Brandon Johnson to be sworn in at Credit Union 1 Arena; City Hall open house to follow

U.S. Sen. Bernie Sanders (rleft) was the featured speaker at a March 30 campaign rally at UIC Credit Union 1 Arena for mayoral candidate Brandon Johnson (right). Now, the victorious Johnson will return to the arena for his inauguration on May 15.

Ashlee Rezin/Sun-Times

Brandon Johnson will be sworn in as Chicago’s 57th mayor at scene of one of his biggest campaign triumphs.

Inauguration ceremonies for Johnson and the new City Council will be held at 10:30 a.m. Monday, May 15 at Credit Union 1 Arena, 525 S. Racine.

The arena formerly known as UIC Pavilion was the scene of the March 30 rally for Johnson headlined by U.S. Sen. Bernie Sanders. That event — originally scheduled for the UIC Forum, but moved to the arena to accommodate more people — helped energize Johnson’s base, boost turnout among young people and propel Johnson into the mayor’s office.

Ever since the 1983 election of Harold Washington, Chicago’s first Black mayor, inauguration ceremonies have been followed by an open house at City Hall, where everyday Chicagoans have an opportunity to wait in line to enter the mayor’s fifth-floor office and greet their new chief executive.

Johnson’s swearing-in will be no different. The open house starts at 2 p.m., presumably following the traditional post-inaugural luncheon, at a time and place not yet announced.

“This was always a movement of, by, and for the people, and that’s the spirit we’re going to bring to Inauguration Day. I want every single Chicagoan to feel that together, we’re writing a new chapter for our city, because we are. The goal of this inauguration is to be as collaborative and inclusive as possible, because that will be the goal of our government in City Hall,” Johnson was quoted as saying in a press release.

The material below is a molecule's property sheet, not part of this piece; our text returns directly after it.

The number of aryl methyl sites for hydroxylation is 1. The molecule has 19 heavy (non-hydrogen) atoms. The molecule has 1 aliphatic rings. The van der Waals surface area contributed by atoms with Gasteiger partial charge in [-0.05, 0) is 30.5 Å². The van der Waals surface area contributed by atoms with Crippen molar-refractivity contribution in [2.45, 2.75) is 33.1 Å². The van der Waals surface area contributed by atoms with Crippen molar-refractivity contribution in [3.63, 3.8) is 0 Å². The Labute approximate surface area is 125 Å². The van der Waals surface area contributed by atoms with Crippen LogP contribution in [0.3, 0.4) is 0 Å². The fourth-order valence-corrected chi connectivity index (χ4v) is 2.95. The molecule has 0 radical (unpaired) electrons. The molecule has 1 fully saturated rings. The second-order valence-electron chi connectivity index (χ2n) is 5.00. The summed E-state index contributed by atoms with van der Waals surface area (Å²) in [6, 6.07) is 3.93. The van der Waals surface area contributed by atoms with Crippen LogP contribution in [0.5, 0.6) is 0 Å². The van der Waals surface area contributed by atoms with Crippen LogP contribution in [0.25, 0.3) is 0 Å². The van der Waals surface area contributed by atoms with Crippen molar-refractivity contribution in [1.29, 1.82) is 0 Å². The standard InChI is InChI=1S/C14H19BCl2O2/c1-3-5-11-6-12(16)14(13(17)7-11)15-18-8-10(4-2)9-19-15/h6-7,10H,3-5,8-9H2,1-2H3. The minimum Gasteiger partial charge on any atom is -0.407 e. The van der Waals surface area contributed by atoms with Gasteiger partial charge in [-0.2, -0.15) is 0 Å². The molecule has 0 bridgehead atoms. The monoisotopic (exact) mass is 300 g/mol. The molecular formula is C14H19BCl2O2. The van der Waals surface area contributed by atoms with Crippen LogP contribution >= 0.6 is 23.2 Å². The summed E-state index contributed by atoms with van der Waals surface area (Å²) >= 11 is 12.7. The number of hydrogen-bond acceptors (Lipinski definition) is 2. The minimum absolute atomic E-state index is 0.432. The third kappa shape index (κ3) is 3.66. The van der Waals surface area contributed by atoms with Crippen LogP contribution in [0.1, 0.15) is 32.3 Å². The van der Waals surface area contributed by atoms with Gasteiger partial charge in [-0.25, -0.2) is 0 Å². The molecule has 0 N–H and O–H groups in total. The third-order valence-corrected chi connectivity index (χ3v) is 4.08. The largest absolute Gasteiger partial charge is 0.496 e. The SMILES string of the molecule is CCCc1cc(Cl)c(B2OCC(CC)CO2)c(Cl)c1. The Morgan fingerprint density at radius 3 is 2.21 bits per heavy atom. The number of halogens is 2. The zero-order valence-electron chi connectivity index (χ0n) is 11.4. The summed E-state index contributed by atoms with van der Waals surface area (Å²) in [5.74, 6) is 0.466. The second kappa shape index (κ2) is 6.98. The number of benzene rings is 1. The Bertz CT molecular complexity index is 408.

Supporters cheer as they wait for Chicago mayoral candidate Brandon Johnson to speak at a rally at UIC Credit Union 1 Arena on March 30.

Ashlee Rezin/Sun-Times

Johnson also announced his 13-member Inauguration Committee, charged with raising money to pay for the ceremony and related events.

Among them: Rev. Jesse Jackson Sr.; prominent African American business leaders John Rogers, Jim Reynolds Jr. and Linda Johnson Rice; billionaire film producer Gigi Pritzker, cousin of Gov. J.B. Pritzker; state. Sen. Robert Martwick; Cook County Commissioner Josina Morita; and Ald. Byron Sigcho-Lopez (25th).

Alex Sims-Jones, director of the Inaugural Event Series for Johnson, was quoted as saying inaugural committee members “look forward to celebrating this historic victory with the people of Chicago.”

The full slate of events “reflects the diversity of Chicago and the many vibrant cultures that call this city home. This symbolizes the crucial moment we’re in, and uniting people from every neighborhood and every community,” Sims-Jones was quoted as saying.

Brandon Johnson takes a selfie with a supporter after a campaign rally at UIC Credit Union 1 Arena in March, at which U.S. Sen. Bernie Sanders was the featured speaker. Johnson will return to the arena for his May 15 inauguration ceremony.

Ashlee Rezin/Sun-Times

Four years ago, Lori Lightfoot was sworn in as mayor at Wintrust Arena with an inauguration ceremony that will be remembered for the combative tone she set.

Lightfoot owed her landslide election to the corruption scandal still swirling around indicted Ald. Edward Burke (14th).

She used her inaugural address to denounce the City Council as corrupt, then shame alderpersons into joining her and the crowd in a standing ovation for reform. After that, she rushed back to City Hall to sign an executive order stripping Council members of their prerogative over licensing and permitting in their wards.

“I felt as if I was a child being scolded by a parent. … That was a major mistake for an executive who has to work with a legislative body,” Ald. Pat Dowell (3rd), Lightfoot’s hand-picked Budget Committee chair, told the Sun-Times on the day she endorsed Johnson over Lightfoot.

The stormy start laid the groundwork for Lightfoot’s contentious relationship with the Council. The tension prompted the Council to approve a 28-committee reorganization with designated committee chairs before the April 4 runoff.

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